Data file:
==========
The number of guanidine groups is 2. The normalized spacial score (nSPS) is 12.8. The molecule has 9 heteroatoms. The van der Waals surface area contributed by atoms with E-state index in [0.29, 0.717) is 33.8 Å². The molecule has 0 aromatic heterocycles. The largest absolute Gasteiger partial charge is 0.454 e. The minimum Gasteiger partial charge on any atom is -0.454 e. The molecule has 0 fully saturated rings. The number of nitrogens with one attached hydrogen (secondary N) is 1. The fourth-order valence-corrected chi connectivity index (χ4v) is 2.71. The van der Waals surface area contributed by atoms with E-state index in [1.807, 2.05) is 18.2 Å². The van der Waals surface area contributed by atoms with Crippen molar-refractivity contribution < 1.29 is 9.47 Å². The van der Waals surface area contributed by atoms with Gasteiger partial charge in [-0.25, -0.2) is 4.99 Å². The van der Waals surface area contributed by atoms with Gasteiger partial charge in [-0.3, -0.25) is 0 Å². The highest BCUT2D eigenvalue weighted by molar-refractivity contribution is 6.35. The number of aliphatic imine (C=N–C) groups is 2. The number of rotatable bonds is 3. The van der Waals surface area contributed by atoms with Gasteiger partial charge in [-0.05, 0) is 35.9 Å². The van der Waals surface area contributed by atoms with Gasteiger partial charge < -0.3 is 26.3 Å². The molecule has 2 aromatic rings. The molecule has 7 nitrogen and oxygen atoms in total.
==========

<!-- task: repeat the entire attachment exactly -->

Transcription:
The number of guanidine groups is 2. The normalized spacial score (nSPS) is 12.8. The molecule has 9 heteroatoms. The van der Waals surface area contributed by atoms with E-state index in [0.29, 0.717) is 33.8 Å². The molecule has 0 aromatic heterocycles. The largest absolute Gasteiger partial charge is 0.454 e. The minimum Gasteiger partial charge on any atom is -0.454 e. The molecule has 0 fully saturated rings. The number of nitrogens with one attached hydrogen (secondary N) is 1. The fourth-order valence-corrected chi connectivity index (χ4v) is 2.71. The van der Waals surface area contributed by atoms with E-state index in [1.807, 2.05) is 18.2 Å². The van der Waals surface area contributed by atoms with Crippen molar-refractivity contribution < 1.29 is 9.47 Å². The van der Waals surface area contributed by atoms with Gasteiger partial charge in [-0.25, -0.2) is 4.99 Å². The van der Waals surface area contributed by atoms with Gasteiger partial charge in [-0.3, -0.25) is 0 Å². The highest BCUT2D eigenvalue weighted by molar-refractivity contribution is 6.35. The number of aliphatic imine (C=N–C) groups is 2. The number of rotatable bonds is 3. The van der Waals surface area contributed by atoms with Gasteiger partial charge in [-0.05, 0) is 35.9 Å². The van der Waals surface area contributed by atoms with Gasteiger partial charge < -0.3 is 26.3 Å². The molecule has 2 aromatic rings. The molecule has 7 nitrogen and oxygen atoms in total.